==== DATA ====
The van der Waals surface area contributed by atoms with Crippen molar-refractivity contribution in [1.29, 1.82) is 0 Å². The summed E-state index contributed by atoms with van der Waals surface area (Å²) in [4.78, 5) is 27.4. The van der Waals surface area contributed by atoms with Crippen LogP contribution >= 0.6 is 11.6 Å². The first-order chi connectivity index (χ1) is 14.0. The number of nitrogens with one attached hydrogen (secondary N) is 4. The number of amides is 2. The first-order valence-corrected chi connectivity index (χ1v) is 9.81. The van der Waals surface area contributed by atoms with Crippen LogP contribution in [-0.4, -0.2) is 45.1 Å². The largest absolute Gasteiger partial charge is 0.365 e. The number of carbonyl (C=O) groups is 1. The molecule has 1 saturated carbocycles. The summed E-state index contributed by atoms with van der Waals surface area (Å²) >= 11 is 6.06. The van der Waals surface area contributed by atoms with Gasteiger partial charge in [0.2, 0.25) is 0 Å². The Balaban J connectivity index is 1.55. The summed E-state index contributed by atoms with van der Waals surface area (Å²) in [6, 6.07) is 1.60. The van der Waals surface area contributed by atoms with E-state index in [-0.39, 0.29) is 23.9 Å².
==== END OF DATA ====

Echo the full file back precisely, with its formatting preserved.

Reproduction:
The van der Waals surface area contributed by atoms with Crippen molar-refractivity contribution in [1.29, 1.82) is 0 Å². The summed E-state index contributed by atoms with van der Waals surface area (Å²) in [4.78, 5) is 27.4. The van der Waals surface area contributed by atoms with Crippen LogP contribution >= 0.6 is 11.6 Å². The first-order chi connectivity index (χ1) is 14.0. The number of nitrogens with one attached hydrogen (secondary N) is 4. The number of amides is 2. The first-order valence-corrected chi connectivity index (χ1v) is 9.81. The van der Waals surface area contributed by atoms with Crippen LogP contribution in [-0.4, -0.2) is 45.1 Å². The largest absolute Gasteiger partial charge is 0.365 e. The number of carbonyl (C=O) groups is 1. The molecule has 1 saturated carbocycles. The summed E-state index contributed by atoms with van der Waals surface area (Å²) >= 11 is 6.06. The van der Waals surface area contributed by atoms with Gasteiger partial charge in [0.2, 0.25) is 0 Å². The Balaban J connectivity index is 1.55. The summed E-state index contributed by atoms with van der Waals surface area (Å²) in [6, 6.07) is 1.60. The van der Waals surface area contributed by atoms with E-state index in [-0.39, 0.29) is 23.9 Å².